An annual report shows drug use in the U.S. workforce has risen to the highest level in nearly a decade.
The Quest Diagnostics Drug Testing Index says the positive test rate for 9.5 million urine drug tests in the combined U.S. workforce increased to 4.0% in 2015 from 3.9% in 2014. The rate has risen for three years in a row. The rate had reached a 10-year low in 2010 and 2011 at 3.5%. It was 4.1% in 2005.
The rate rose in both the general U.S. workforce and those employees in safety-sensitive positions where testing is required by federal law.
Another trend is the rising positive rate for post-accident urine drug testing both in the general U.S. and federally mandated, safety-sensitive workforces. Post-accident positives reached 6.9% in 2015, up from 6.5% in 2014. The rate was 5.3% in 2011. Post-accident positives in the safety-sensitive workforce was 2.8% in 2015 compared to 2.3% in 2011.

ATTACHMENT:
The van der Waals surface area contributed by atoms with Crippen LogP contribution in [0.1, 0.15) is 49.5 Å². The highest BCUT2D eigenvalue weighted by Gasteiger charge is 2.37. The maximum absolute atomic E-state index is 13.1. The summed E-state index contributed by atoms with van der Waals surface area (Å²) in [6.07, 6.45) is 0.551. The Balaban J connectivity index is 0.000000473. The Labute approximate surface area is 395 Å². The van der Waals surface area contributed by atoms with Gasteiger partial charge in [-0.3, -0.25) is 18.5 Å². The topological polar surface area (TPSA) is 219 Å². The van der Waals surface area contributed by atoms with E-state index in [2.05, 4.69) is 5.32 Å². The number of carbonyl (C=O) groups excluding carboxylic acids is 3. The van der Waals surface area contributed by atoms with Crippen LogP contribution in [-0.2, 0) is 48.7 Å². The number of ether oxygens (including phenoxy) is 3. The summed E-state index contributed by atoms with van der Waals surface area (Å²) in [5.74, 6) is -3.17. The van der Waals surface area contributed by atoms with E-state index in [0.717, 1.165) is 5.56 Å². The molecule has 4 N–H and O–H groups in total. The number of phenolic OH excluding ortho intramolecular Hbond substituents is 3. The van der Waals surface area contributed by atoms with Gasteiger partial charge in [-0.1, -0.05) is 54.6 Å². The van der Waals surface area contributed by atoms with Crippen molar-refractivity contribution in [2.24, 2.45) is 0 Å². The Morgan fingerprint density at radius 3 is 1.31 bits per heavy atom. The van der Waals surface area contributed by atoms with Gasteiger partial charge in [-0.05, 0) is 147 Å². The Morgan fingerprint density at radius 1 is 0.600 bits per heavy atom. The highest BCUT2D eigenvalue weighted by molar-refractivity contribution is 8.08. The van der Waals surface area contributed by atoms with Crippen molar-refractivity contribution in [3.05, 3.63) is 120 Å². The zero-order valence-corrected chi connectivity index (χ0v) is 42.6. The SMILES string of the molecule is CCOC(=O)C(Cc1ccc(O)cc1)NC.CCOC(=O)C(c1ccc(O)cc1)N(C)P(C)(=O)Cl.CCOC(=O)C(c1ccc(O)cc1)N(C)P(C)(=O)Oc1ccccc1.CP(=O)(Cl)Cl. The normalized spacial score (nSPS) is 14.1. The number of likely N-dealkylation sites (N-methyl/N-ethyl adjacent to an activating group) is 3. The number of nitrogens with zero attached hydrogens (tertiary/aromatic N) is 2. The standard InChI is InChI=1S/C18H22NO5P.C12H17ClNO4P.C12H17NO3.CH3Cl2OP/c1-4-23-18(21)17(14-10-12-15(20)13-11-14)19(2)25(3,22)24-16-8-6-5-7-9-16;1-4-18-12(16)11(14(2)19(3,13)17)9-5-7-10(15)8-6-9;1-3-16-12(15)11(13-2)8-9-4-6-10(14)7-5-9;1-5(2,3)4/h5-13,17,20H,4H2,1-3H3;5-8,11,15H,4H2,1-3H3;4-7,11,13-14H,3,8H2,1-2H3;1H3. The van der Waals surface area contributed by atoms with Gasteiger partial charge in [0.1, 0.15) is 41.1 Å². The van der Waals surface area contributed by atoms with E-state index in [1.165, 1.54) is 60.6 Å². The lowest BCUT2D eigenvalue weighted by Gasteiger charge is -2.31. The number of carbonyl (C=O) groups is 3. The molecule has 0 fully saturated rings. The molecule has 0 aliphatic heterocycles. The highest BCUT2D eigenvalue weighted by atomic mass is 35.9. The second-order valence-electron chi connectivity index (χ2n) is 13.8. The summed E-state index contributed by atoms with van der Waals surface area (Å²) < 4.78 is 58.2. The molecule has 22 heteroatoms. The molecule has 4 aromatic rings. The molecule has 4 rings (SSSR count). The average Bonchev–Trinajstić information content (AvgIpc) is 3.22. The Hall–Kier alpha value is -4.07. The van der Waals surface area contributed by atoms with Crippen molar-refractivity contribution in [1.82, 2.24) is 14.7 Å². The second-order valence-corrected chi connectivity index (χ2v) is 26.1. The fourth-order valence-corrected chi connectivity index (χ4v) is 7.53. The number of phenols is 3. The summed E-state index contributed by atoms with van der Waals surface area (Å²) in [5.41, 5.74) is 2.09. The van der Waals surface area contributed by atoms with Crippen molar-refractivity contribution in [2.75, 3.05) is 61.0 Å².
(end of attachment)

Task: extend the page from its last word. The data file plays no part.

The increase in drug use extends to several different classes of drugs, according to Quest:
- amphetamine use increased 44%
- marijuana use increased 26%, and
- heroin use increased 147%.
Robert DuPont, former director of the National Institute on Drug Abuse called the large increase in heroin positives “disturbing.”
Test positives for certain prescription opiates declined.
Some other findings from the annual Quest report:
- In 1989, the first year for the Quest report, the positive rate was 12.7%; the rate has been at or below 4.5% since 2002
- By reason for testing, positives ranged from a high of 31.9% “for cause,” to a low of 1.6% for periodic testing, and
- Positive rates by type of drug ranged from a high of 2.4% for marijuana to a low of 0.2% for PCP.